I have learned a lot over the years when running a music camp. Some things are easy to figure out and some not so much. I thought I would share 2 Do’s and a Don’t when running a music camp with your students.
Do Over Prepare! When I am creating my lesson plans for summer camp or a workshop, I always make sure I add at the bottom of my lesson plans “If Time…” If time is a list of several games and activities that I can do with my students at the drop of a hat. Things that I don’t necessarily need materials for. Or perhaps it’s a game I have in my music arsenal that hasn’t been played in awhile. I make sure the “If Time” activities are not the priority activities because we might not get to them. But they are there just in case. You will notice that each group of students in a camp session create a different dynamic to the group. With one group I may struggle to get all my lesson plans in, while another group I have all this extra time. Particularly before your first camp session it’s a little harder to gage how long an activity will really take. With each session you have a better idea. So you will want to plan accordingly and have extra “if time” activities planned.
Do promote early and often! Even if you are just doing summer camp for your own students, you will want to start getting the word out early so families can prepare their other summer activities around your summer camp. I start announcing summer camp in April reminding them of the dates and then start getting session choices out there. This is usually 6-8 weeks before camp sessions begin. The deadline to give me their options is by May 1st. (Which is also when I do my re-registration for fall) Now if you are promoting outside your studio, you will probably want to start advertising in March or April and then continue to promote often. Remember people need to see something several times before committing.
Don’t expect Perfection. Whether this is your first camp that you are doing or your 10th, if things don’t go just the way you have it planned, don’t be too hard on yourself. Instead learn from it, jot down some notes so you remember what went wrong and do better next time. Running a summer camp is an opportunity for you to grow so give yourself a pat on the back for a job well done regardless if it was perfect or not!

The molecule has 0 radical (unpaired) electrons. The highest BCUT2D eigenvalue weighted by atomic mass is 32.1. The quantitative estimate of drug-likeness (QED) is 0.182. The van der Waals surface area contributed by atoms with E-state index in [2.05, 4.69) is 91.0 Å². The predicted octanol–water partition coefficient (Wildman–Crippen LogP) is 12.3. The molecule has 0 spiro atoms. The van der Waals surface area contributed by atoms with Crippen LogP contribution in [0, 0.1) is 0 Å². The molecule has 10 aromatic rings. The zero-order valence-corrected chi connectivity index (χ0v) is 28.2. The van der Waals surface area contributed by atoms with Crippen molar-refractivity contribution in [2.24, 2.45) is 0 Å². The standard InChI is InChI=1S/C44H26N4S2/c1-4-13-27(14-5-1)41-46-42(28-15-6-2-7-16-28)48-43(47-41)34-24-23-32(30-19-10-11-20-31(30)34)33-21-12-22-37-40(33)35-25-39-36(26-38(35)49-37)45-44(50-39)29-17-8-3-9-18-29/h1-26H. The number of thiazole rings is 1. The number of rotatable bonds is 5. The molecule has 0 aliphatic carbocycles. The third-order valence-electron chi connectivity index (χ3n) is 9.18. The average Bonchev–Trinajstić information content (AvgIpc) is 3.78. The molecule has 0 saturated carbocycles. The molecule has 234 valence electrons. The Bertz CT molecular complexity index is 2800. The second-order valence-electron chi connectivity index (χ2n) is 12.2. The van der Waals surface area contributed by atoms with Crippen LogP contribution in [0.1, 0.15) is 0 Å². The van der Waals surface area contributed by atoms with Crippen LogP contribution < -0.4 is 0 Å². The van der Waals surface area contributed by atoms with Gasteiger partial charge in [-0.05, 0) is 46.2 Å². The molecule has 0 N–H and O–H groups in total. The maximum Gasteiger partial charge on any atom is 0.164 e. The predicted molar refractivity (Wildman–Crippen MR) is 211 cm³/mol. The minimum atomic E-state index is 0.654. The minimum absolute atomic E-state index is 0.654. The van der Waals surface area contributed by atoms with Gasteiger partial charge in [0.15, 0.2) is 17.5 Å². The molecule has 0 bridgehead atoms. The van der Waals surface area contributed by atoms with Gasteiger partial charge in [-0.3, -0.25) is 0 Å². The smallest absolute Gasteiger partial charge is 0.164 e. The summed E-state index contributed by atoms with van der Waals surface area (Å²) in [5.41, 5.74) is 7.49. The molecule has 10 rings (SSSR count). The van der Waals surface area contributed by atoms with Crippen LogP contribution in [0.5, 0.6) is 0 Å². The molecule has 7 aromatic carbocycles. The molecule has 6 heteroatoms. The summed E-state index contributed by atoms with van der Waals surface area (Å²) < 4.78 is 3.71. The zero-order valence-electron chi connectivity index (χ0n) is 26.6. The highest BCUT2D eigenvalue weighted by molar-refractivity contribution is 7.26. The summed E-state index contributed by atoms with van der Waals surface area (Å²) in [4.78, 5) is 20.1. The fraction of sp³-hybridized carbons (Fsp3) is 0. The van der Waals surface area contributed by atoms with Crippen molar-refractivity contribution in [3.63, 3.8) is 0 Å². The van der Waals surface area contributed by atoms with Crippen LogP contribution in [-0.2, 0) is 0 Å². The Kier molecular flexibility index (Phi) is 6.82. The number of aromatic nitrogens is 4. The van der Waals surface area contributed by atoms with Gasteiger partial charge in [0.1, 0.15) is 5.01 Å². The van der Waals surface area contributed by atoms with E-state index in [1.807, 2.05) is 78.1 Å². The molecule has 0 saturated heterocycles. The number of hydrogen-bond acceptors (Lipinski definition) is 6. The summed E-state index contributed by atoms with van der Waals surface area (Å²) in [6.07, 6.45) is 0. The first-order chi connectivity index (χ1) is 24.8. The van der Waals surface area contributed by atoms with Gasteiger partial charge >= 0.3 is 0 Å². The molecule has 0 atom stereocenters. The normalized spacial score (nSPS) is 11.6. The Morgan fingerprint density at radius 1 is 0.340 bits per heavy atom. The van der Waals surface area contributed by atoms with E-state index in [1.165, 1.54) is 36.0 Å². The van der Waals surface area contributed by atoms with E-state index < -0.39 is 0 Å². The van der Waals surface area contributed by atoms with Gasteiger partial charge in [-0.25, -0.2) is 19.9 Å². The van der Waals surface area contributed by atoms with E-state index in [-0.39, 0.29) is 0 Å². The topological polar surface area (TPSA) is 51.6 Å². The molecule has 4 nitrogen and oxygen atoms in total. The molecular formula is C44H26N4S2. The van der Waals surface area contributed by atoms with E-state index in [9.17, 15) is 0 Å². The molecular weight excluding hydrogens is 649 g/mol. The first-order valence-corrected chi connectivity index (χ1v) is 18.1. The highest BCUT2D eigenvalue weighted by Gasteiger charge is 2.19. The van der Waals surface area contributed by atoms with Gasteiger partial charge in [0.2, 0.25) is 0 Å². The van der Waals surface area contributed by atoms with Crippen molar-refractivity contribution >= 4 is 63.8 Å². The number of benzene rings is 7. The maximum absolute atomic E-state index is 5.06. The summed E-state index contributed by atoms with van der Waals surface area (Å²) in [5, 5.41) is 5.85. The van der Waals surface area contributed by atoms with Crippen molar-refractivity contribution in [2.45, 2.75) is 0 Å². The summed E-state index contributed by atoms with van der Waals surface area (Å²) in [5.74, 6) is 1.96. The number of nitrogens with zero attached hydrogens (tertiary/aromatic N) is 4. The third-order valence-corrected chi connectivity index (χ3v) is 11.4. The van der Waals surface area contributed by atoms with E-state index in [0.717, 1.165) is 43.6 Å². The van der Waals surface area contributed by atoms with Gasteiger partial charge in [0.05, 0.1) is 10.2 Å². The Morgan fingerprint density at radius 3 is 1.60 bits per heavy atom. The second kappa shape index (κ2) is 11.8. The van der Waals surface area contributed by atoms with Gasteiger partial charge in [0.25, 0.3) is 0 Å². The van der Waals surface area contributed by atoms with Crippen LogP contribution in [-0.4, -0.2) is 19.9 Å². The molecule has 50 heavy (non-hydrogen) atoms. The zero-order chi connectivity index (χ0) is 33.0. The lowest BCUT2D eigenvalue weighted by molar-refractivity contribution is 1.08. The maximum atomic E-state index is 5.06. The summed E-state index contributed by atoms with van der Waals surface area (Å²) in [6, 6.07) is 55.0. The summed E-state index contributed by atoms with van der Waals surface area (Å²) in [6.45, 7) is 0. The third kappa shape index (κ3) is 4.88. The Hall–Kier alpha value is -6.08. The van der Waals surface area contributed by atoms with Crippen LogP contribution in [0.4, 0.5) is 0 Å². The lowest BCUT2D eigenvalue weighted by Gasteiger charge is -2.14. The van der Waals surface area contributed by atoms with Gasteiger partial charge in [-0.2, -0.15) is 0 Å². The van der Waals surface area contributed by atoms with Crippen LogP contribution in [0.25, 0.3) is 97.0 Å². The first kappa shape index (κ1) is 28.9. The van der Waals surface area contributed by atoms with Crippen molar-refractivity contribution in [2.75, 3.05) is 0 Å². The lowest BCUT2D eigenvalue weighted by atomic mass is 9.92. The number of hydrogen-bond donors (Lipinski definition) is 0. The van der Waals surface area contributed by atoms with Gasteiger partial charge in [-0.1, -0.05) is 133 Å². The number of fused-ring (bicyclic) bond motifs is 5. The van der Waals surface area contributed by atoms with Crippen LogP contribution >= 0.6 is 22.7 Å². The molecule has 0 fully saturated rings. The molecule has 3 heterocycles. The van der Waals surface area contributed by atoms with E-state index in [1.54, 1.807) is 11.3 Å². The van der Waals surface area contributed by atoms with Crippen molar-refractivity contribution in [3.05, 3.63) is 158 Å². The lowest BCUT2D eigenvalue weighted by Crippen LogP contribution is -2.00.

If you would like to hear more Do’s and Don’ts for summer camp, I have plenty to share! Check out my new course: Make More Teach Less; A Comprehensive Guide to Running a Music Camp. Click the picture below for more info!
To celebrate the launch, I am giving away a copy of Group Made Fun: Conducting Basics. Lesson plans that you can use for any group activity.
Click here to enter. Deadline to enter is February 15, 2016. Good luck! GIVEAWAY EXPIRED
I’m getting positive feedback so far. Here are a couple quotes I thought I would share…
“Make More, Teach Less exceeded my expectations in it’s completeness and usefulness. If you’re an elementary general music teacher you’ll be well prepared with the basic package. If running a music camp is new to you the 20 Popular Games & Activities alone is worth the price of the upgrade. It’s the ingredient that will make the experience come alive for the kids, including relay races, game show style games, circle games with a musical twist, water play, etc.” Andy Fling/MakingMusicFun.Net
“Wow! You have really outdone yourself! I will be encouraging people to get the premium program- there’s just so much there!” Karen Gibson/The Piano Bench Magazine
I’d love to hear from you if you purchased one of the courses!
And don’t forget if you have purchased the courses, you can join the private Facebook community. You will find the link by going to your “bonus materials”. See you there soon!